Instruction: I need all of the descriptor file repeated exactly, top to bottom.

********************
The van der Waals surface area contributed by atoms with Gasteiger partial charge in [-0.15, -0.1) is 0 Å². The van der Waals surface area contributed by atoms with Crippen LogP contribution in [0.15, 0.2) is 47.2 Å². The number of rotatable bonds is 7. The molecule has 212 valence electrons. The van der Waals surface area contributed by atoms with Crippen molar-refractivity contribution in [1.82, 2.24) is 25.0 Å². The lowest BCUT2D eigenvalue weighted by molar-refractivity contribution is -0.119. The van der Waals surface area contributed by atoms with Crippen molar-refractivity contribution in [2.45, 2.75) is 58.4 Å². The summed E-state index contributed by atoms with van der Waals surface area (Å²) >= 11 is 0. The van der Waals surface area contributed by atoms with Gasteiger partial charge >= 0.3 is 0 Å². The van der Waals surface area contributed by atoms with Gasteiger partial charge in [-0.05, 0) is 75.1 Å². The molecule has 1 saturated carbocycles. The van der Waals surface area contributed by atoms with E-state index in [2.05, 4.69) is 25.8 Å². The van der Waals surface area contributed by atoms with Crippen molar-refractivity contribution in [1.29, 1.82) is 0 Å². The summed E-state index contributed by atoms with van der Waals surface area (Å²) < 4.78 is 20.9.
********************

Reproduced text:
The van der Waals surface area contributed by atoms with Gasteiger partial charge in [-0.15, -0.1) is 0 Å². The van der Waals surface area contributed by atoms with Crippen LogP contribution in [0.15, 0.2) is 47.2 Å². The number of rotatable bonds is 7. The molecule has 212 valence electrons. The van der Waals surface area contributed by atoms with Crippen molar-refractivity contribution in [1.82, 2.24) is 25.0 Å². The lowest BCUT2D eigenvalue weighted by molar-refractivity contribution is -0.119. The van der Waals surface area contributed by atoms with Crippen molar-refractivity contribution in [2.45, 2.75) is 58.4 Å². The summed E-state index contributed by atoms with van der Waals surface area (Å²) >= 11 is 0. The van der Waals surface area contributed by atoms with Gasteiger partial charge >= 0.3 is 0 Å². The van der Waals surface area contributed by atoms with Gasteiger partial charge in [-0.05, 0) is 75.1 Å². The molecule has 1 saturated carbocycles. The van der Waals surface area contributed by atoms with E-state index in [2.05, 4.69) is 25.8 Å². The van der Waals surface area contributed by atoms with Crippen molar-refractivity contribution in [1.29, 1.82) is 0 Å². The summed E-state index contributed by atoms with van der Waals surface area (Å²) < 4.78 is 20.9.